IVY LEAGUERS THINK GREEN
(2/8/2010) BY DAVID KRECHEVSKY
One less phone that needs to be created is one less that can end up in a landfill. That's one of the motiva-tions behind an electronics reuse and recycling business created by two Yale Univer-sity students, Bob Casey of Chicago and Rich Littlehale of Norwell, Mass. They first came up with the idea to reuse and recycle consumer electronics in the spring of 2008, and the idea has since grown into a business serving both individual consumers and corporate clients. Casey and Littlehale, who are teammates on the univer-sity's lightweight rowing team, created YouRenew.com . They launched the Web site for the company in March 2009 to of-fer consumers a way to recy-cle their cell phones, MP3 players, digital cameras, cal-culators, laptops, gaming de-vices and other electronics and related items.
They subsequently ex-panded their efforts with a second Web site, Corpo-rateRenew. com, to serve business clients. "They founded the busi-ness on the belief that both consumers and large organi-zations want to be responsi-ble with their old electronics and want a convenient way" to recycle them, said Joe Pappalardo, a Yale graduate and former rowing teammate who left a Wall Street job to serve as director of business development for YouRenew.
"We've created a solution that is ... secure, transparent and convenient. Ultimately, it will help our customers be responsible with their old electronics, as well as get some cash back."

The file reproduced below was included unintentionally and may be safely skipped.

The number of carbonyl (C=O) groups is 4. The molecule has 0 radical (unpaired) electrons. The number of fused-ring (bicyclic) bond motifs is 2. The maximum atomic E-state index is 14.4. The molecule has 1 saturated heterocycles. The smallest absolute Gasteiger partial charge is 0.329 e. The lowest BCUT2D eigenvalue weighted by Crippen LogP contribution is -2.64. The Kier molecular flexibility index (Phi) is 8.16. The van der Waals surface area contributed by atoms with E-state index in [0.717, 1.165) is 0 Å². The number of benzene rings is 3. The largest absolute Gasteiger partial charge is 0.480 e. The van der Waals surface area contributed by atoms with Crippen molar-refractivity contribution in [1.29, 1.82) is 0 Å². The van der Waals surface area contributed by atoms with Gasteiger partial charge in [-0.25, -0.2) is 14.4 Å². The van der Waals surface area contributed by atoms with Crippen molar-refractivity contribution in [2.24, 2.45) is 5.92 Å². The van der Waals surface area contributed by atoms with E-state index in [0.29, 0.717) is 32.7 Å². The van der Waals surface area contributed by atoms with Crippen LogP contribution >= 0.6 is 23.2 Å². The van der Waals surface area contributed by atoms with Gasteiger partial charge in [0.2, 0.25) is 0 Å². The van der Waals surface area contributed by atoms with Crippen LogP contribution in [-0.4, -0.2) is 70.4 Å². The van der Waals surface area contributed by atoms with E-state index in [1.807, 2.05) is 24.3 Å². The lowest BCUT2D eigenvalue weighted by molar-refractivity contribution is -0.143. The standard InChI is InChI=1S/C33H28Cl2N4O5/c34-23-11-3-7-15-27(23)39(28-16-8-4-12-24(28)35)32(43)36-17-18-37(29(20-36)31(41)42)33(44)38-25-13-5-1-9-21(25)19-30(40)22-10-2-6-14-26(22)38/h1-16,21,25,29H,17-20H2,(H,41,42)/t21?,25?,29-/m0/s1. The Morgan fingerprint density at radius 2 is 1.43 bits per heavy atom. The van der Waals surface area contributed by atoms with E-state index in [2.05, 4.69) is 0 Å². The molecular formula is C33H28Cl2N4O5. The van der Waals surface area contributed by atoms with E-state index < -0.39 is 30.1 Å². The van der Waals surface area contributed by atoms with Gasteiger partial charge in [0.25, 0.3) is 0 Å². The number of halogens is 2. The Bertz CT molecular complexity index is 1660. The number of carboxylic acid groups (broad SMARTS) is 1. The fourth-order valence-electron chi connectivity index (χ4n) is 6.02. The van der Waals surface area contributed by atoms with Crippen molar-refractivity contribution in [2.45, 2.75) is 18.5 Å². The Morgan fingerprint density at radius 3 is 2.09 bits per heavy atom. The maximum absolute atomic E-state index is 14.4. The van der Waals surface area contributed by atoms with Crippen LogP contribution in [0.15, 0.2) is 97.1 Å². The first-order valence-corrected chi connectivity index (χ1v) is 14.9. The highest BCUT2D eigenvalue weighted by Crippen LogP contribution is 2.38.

Pappalardo said the two sites offer to purchase de-vices that still work, which can be shipped to YouRenew for free via UPS or FedEx.
"We will resell them on the secondary market," he said.
"It makes brand name retail devices more affordable for a lot of consumers. We have a pricing platform where you can go to either of our Web sites, type in your device and it automatically spits out a value that is based on second-ary market demand."
Devices with little or no re-sale value are properly recy-cled by a separate business they have partnered with, he said.
"If a business has 100 BlackBerrys that they don't have a need for anymore, we will purchase them," he said.
"The goals is to reuse as many as possible. It's widely accepted that reuse is the best form of recycling."
There certainly is a grow-ing mound of used electron-ics available for reuse or recycling, according to the federal Environmental Pro-tection Agency. In a study titled "Electronics Waste Management in the United States" published in July 2008, the EPA reported that in 2007 there were approxi-mately 140.3 million cell phones to be recycled, 85 per-cent more than the 75.8 mil-lion phones to be recycled just four years earlier, in 2003.
"Companies like this can help people get where every-body wants to be - making it more convenient for people to keep this stuff out of the trash pile," said Paul Non-nenmacher, spokesman for the Connecticut Resources Recovery Authority.
Nonnenmacher noted that electronic devices such as cell phones and laptops are loaded with materials that become hazardous in a land-fill or if burned in a trash-to-energy facility.
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